“I am not ‘anti-car,’” said Balish, who has been car-free for more than 10 years, including eight years in Los Angeles. “I’m not out to rid the world of cars and I don’t want to be perceived as a car-basher. I’ve had some of the best times in my life in cars. I think automobiles are incredibly useful tools and I use them frequently. When I need one, I rent one or use car sharing. I just don’t own one. And the result is a savings of nearly $10,000 every year, and tons of toxic tailpipe emissions. Tens of millions of Americans could just as easily live car-free or ‘car-lite’ and when I say ‘car-lite’ I mean owning a car but using it less.”
Balish is a seven-time Emmy Award-winning broadcast journalist who spent the last 10 years as a news anchor, reporter and TV host in Cincinnati, St. Louis and Los Angeles.
He has been featured on more than 800 radio and TV stations, and in more than 140 magazines and newspapers, including CNN, Newsweek, ABC News, MSNBC, National Public Radio, Forbes, The New York Times, The Washington Post, The Boston Globe, The Chicago Tribune and Variety.
Rideshare Week is an annual nation-wide effort to increase awareness about the benefits of using sustainable transportation and as a university, CSULB plays a special role in society as educators, future graduates and leaders.
To learn more about alternate transportation or rideshare opportunities at CSULB, visit the Rideshare@The Beach website.
Middle East expert Juan Ricardo Cole will visit CSULB on Thursday, Oct. 16, to speak on a very timely topic, “ISIL in Iraq: Fundamentalist Takeover or Urban Ethnic Revolt?” in the University Student Union’s Beach Auditorium beginning at 12:15 p.m.
Cole, the Richard P. Mitchell Collegiate Professor of History at the University of Michigan, is an intellectual and prominent blogger for Informed Comment at www.juancole.com.
“We are excited and honored to have Professor Cole speak about ISIL at CSULB,” said Houri Berberian, a professor in CSULB’s Department of History and Director of Middle Eastern Studies. “He is one of the leading experts on the contemporary and historical Middle East and will provide perspective and context to help us understand the current situation unfolding in the region.”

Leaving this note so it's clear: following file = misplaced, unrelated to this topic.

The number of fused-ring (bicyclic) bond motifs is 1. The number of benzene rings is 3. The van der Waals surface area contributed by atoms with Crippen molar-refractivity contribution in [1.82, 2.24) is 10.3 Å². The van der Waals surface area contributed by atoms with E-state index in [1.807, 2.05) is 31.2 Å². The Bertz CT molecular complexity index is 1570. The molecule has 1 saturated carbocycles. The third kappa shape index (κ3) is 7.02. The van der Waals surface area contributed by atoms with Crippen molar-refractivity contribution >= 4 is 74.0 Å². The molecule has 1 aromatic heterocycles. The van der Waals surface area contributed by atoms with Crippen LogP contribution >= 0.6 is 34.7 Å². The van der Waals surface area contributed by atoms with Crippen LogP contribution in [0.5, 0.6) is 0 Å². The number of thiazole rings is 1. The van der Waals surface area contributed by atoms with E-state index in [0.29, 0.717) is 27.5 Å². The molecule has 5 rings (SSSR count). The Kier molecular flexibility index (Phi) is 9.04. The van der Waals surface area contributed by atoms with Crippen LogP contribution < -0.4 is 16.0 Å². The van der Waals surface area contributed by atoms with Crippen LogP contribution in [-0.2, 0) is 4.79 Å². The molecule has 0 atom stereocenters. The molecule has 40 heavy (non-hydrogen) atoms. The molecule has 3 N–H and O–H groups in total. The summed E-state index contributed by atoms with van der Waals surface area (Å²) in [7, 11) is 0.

For three decades, Cole has sought to put the relationship of the West and the Muslim world in historical context. His most recent work is The New Arabs: How the Millennial Generation is Changing the Middle East (Simon & Schuster, 2014). He is also author of Engaging the Muslim World (2009) and Napoleon’s Egypt: Invading the Middle East (2007).
Cole, who became interested in Islam and Arabic while a teenager living in Eritrea when his father was stationed there in the military, has been a regular guest on “PBS NewsHour.” He has also appeared on “ABC Nightly News,” “Nightline,” “The Today Show,” “Charlie Rose,” “Anderson Cooper 360,” “Countdown with Keith Olbermann,” “Rachel Maddow,” “The Colbert Report” and “Democracy Now!,” along with many others. In addition, he has given many radio and press interviews.
He has written widely about Egypt, Iran, Iraq and South Asia, and has commented extensively on al-Qaeda and the Taliban, the Iraq War, the politics of Pakistan and Afghanistan, and Iranian domestic struggles and foreign affairs.